Almost Wordless Wednesday: Dandelions

In the foggy morning the closed dandelions looks so bleak, like a yard full of unkempt weeds.
In the sunny afternoon their yellow open flowers are beautiful in all that light, hardly looking weedy at all.
I'm pretty sure there's a lesson here somewhere.

Monday, July 15, 2019

In Memory of...

...someone we never met, but who touched our lives since the beginning of our blogging days. Roger and I started The New Dharma Bums back in late 2004, when we had just retired and had moved from Santa Cruz to Port Townsend, Wa. Oh those were the days of learning about birds and native flowers of the beautiful pacific northwest, of seeing bobcats and coyotes in our yard and herons in our pond. Early on, someone named Sky Babu started to comment on the blog. She lived in the Seattle area and was a lover of birds and flowers.
Sky's photos of her garden flowers
We started to email each other back then and began a lovely and loving virtual friendship. She had a blog, but did not post much there, and finally gave it up in 2014. Through all of our moves, Sky and I stayed in touch. We connected on Facebook ten years ago and stayed friends there ever since. She was a kind and caring person, one whose professional life taught her much about the importance of compassion, heartfelt care and true concern for our fellow humans.

I have been very quiet on Facebook lately, here too for that matter. Facebook's algorithm doesn't always show me my friends' posts, and none of the posts that do show up are in any coherent time format, so I lost track of some people. Just the other day I thought about Sky. I hadn't heard from her and I didn't see any recent posts or comments. I thought I should just send her a message to check in, but I didn't. I let the thought slip away. A day later we received an email from Sky's husband letting us know of Sky's death on July 10th. My heart sank. I so wished I had followed my instincts and written her.

So here's what I've learned these past few days, when you think of someone you haven't heard from and are wondering how they are, write them. Don't put it off. Also, how will you let your blogging friends, your virtual heart buddies know when you have shuffled off this mortal coil? What are your plans for your blogs?

The news of Sky Babu's death woke my heart up to new questions. Here we are waving good-bye to people we've never even met in this lifetime, and yet we cry.

Tuesday, July 09, 2019

A Meager Attempt

There are very few things that shut me up, and right now there are so many of them that it's hard to think of a single thing to write here. I never like leaving the blog unattended. So here is my meager attempt at having a post here.

Neck-banded goose
We saw these geese out at the marsh. I photographed them because I love how big the young geese are getting. When I downloaded the photos I noticed that the parent goose has a rather tight band around its neck. It has letters on it. I called the marsh to ask if they knew anything about it. It did not look good at all. They didn't know, but suggested someone I could email. I'm just curious, why would anyone put such a thing around a bird's neck? If I hear anything I'll keep you posted.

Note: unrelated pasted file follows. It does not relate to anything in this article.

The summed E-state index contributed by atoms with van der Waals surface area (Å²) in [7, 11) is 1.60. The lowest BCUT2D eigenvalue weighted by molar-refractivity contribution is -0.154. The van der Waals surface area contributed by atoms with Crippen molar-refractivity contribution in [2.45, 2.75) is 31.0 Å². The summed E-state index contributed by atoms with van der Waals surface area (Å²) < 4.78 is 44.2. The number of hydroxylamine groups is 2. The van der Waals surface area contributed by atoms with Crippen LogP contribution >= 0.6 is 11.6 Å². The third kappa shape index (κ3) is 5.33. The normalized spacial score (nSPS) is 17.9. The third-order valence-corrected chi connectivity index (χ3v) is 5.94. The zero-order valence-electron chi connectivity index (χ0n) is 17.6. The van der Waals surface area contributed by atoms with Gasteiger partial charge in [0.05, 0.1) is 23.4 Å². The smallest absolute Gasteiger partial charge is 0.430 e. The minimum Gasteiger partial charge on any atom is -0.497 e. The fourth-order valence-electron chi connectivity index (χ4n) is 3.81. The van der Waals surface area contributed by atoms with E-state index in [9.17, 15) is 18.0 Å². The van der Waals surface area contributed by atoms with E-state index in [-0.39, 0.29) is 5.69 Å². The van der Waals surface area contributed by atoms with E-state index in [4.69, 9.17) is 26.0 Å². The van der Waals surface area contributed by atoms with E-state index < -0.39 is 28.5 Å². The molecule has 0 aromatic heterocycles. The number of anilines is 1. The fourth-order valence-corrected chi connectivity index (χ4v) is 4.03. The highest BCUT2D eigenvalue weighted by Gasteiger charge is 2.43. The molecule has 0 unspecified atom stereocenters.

Towels in the afternoon breeze
The weather has been beautiful. An incredibly lovely balance to the things that are breaking my heart. For the past month we have been drying our laundry on the line outside that Roger constructed for us. I was inspired by our fellow blogger friend Sabine to make the best use of our beautiful sun. Sabine also wrote about getting energy from her solar panels even on cloudy days. Well, that made me want to try and dry our laundry outside on our typical gray days here. It worked! Ah, the best part of the internet.

We are finding joy in the little things, and that's pretty much all we've got.

Wednesday, July 03, 2019

Monday, July 01, 2019

Planning For The Future

Scenic Overlook
California has a new season.  It's called Fire Season. If you google California Fire Season you'll see all kinds of news articles about how the possibility of forest fires is now all year long. We've experienced the impact of fires here in Humboldt County and also when we lived in the Sierra foothills from 2009-2014. The biggest threat to us here has been the smoke. It gets pretty bad in late summer when the fires are burning in the forests east of us. It can go on for weeks. Northern California's utilities are provided by Pacific Gas and Electric. They were fined a HUGE sum of money this year for the horrific human cost of the most recent few years of fires which were determined to be caused by their large, sparking electric line towers. The latest news is that PG&E has sent out word that we should expect power outages and rolling black outs that will likely last up to five days. Well, that should be pretty interesting. So, we decided to go out and buy a little generator to keep our refrigerator running. We have a gas stove, so that should still be workable.
Zoomed in close up
We drove up to the little town north of us to purchase the generator. We like to run any errand that takes up to McKinleyville. It's just 4 miles north of us, and right on the Pacific. We drive through town and get back on the freeway so we can go to the scenic overlook. I always like to see if there are any harbor seals on the bank of the Mad River. If you look closely at the top pic, you'll see those little white specks and spots. Yes! Those are napping harbor seals.
Mad River and the Pacific
Just a short walk takes us to where we can see the mouth of the river. No matter how many times we stop here to take a look, it always wows us with its beauty.

It was easy to forget for a short while that the purpose of our journey was to buy a generator for what will surely be necessary in our future. Ah, modern life. What a wild time it is to be alive these days.